Nuntii Latini (YLE)

Here’s the latest:

Bombae Bostoniae displosae

Die Lunae (15.4.) Bostoniae, in urbe Civitatum Americae Unitarum, duae bombae displosae sunt, quibus tres homines occisi et saltem centum septuaginta graviter vulnerati sunt. Ictus terroristicus sub finem cursus Marathonii accidit, cum maior pars athletarum iam metam tetigisset.

Omnino viginti septem fere milia hominum ei certamini interfuerunt. Praesidens Barack Obama de caede certior factus in Aedibus Albis conventum nuntiis divulgandis habuit, inter quem dixit nondum liquere, utrum illud facinus ab aliquo grege domestico perpetratum esset an sceleris architectus inter terroristas peregrinos inveniretur.

(Reijo Pitkäranta)

Alia: Maduro praesidens electus … Statua papae Ioannis Pauli II … Inventa in Aegypto archaeologica … De aeriportu Helsinki-Vantaa …Vis vocis cuiusdam Anglicae

Speaking of YLE, last week they were the subject of a feature in the New York Times … here’s the incipit:

Leah Whittington, an English professor at Harvard, catches the news bulletins on her iPod while strolling to classes. Daniel Blanchard, a professional countertenor in Paris, used to listen on shortwave radio, but now he uses an iPod, too. The BBC? NPR? No, it’s a weekly summary of world events and news broadcast by Finnish state radio — not in Finnish, but in classical Latin.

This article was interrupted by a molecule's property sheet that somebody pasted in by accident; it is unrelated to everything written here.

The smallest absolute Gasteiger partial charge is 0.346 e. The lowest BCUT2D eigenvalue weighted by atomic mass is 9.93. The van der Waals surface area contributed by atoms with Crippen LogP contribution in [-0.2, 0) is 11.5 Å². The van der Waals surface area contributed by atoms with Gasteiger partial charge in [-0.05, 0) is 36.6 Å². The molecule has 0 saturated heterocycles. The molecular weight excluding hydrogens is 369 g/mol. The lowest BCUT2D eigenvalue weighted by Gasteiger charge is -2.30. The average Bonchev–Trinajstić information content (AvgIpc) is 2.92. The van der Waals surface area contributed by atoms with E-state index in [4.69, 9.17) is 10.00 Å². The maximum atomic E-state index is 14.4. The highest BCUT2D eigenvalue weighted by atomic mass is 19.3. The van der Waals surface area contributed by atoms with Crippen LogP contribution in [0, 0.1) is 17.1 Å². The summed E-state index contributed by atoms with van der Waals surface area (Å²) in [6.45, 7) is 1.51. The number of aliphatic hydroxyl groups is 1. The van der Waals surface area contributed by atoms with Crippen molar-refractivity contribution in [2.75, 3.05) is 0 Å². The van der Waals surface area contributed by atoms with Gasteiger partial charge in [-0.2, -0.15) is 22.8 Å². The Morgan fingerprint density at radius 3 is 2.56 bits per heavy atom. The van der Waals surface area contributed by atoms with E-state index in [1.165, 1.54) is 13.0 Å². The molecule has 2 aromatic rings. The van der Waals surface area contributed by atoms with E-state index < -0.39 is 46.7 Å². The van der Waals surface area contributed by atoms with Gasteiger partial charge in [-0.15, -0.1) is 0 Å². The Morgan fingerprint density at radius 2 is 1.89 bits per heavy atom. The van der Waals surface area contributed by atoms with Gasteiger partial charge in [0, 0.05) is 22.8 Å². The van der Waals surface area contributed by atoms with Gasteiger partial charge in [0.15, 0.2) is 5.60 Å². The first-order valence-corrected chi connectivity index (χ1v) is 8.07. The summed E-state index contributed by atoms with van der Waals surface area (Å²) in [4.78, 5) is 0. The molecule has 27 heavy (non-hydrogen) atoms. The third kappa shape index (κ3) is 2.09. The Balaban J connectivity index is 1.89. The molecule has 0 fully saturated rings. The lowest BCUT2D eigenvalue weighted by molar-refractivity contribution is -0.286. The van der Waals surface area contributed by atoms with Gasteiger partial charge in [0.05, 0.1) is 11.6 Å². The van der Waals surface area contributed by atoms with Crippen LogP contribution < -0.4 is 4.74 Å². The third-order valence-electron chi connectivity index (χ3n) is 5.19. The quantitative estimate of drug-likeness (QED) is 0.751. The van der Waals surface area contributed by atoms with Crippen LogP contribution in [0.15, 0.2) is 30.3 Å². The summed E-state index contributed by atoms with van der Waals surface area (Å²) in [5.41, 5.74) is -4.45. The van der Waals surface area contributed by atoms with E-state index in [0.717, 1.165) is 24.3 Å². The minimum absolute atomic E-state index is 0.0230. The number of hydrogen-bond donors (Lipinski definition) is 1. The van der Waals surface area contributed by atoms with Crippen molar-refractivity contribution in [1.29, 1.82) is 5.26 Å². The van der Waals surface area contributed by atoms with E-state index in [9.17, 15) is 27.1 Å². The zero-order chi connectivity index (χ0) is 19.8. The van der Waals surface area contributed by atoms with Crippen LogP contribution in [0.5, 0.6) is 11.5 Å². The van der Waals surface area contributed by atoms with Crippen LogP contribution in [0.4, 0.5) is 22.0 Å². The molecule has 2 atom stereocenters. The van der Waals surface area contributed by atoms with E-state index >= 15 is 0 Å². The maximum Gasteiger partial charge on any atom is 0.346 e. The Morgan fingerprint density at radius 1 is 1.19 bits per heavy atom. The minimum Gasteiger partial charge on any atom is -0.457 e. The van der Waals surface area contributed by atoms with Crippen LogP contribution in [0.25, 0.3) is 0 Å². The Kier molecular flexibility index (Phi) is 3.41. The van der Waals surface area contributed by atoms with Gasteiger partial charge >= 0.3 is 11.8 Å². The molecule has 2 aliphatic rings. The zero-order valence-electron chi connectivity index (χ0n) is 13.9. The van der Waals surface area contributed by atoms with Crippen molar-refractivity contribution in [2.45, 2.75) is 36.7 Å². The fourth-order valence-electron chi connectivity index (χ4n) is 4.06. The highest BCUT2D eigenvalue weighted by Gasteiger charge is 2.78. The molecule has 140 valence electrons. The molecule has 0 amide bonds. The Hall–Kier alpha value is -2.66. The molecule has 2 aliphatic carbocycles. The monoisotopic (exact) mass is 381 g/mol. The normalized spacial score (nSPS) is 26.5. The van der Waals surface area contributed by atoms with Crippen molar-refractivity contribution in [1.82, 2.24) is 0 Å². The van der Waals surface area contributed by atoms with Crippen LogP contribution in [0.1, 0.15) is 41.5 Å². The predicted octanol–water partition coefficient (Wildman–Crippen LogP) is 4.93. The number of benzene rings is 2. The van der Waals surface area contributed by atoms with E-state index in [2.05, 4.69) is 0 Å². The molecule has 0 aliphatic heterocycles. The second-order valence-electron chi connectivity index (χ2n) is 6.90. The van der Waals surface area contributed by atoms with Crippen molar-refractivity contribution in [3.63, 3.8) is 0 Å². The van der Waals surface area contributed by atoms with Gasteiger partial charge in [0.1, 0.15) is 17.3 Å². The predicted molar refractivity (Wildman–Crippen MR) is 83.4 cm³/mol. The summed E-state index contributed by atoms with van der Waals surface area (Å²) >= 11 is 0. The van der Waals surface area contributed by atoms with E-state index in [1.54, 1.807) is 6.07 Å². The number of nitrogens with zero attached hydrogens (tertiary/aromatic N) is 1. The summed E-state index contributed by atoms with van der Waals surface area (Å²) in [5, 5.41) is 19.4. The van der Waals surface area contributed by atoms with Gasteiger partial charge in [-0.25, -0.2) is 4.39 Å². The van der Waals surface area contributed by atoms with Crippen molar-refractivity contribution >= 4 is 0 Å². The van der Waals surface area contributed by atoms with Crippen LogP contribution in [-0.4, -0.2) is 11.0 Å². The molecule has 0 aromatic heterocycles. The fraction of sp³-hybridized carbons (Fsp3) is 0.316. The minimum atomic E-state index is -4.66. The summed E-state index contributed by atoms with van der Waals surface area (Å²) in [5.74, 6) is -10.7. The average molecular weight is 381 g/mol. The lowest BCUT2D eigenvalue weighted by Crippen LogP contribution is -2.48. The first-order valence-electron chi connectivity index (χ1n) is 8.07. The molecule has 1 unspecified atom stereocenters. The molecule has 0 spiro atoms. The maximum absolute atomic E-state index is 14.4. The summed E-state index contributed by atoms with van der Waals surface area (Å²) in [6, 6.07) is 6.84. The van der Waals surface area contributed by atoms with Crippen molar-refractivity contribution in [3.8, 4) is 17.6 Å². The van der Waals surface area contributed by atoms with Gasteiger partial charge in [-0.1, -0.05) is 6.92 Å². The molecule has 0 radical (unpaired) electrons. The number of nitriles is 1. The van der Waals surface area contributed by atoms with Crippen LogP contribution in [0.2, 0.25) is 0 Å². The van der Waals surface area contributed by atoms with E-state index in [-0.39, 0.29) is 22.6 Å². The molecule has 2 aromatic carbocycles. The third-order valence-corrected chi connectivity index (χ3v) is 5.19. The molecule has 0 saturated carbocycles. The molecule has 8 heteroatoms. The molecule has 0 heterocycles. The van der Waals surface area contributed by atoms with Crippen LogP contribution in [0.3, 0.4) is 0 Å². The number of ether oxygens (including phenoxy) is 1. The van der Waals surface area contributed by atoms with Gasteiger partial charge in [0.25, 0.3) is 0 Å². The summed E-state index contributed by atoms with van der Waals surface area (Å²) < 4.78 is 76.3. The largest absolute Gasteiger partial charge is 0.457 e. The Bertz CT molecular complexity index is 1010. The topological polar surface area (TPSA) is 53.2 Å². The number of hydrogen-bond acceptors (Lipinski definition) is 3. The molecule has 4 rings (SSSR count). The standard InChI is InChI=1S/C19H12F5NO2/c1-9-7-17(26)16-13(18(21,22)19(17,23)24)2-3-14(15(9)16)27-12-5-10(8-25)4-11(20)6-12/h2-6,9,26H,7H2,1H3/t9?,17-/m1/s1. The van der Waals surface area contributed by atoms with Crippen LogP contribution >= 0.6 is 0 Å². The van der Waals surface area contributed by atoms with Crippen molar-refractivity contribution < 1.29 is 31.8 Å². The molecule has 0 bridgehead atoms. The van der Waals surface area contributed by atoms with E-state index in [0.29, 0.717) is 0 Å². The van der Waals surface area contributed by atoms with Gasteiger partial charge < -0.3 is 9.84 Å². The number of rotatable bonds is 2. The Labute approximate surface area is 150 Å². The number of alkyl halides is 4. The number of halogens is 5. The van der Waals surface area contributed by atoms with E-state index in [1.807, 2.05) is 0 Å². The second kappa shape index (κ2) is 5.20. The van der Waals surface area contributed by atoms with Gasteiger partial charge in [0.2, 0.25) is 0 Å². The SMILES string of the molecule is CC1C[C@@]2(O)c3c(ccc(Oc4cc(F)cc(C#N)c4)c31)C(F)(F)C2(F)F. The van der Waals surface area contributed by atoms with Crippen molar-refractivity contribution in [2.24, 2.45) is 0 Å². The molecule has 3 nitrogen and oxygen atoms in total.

Nobody knows exactly how many listeners the Latin program reaches. “Tens of thousands is my wild guess,” said Sami Koivisto, a reporter in the station’s news department. But it seems clear that the Internet is injecting new life into a language often described as dead.

No, there are no traffic reports from the Appian Way, nor does the station assign a political reporter to the Forum. But, on Friday evenings before the main news broadcast, the Finnish Broadcasting Company presents five or six short news stories in Latin. In recent weeks, the subjects have included the financial crisis in Cyprus, an unusually brilliant aurora borealis and the election of Pope Francis.

“There are no scoops,” Mr. Blanchard, 37, said recently, over coffee. “But it is a great way to hear the news.” A request to the French national broadcaster to do something similar, he said, failed to produce a response.

Not even Vatican Radio, which broadcasts some prayers each day in Latin, reports the news in the ancient tongue.

Tuomo Pekkanen, a retired professor of Latin who helped start “Nuntii Latini,” or “Latin News,” as the program is known, said the language is very much alive for him and for many educated Finns of his generation deeply influenced by Edwin Linkomies, his Latin professor at Helsinki University and prime minister during the difficult years of World War II. For them, Latin was a part of Finnish identity as well as of a sound education.

“In order to be educated,” said Mr. Pekkanen, 78, who is proficient in not only Latin but also ancient Greek and Sanskrit, “it was once said that a real humanist must write poetry in Latin and Greek.” […]

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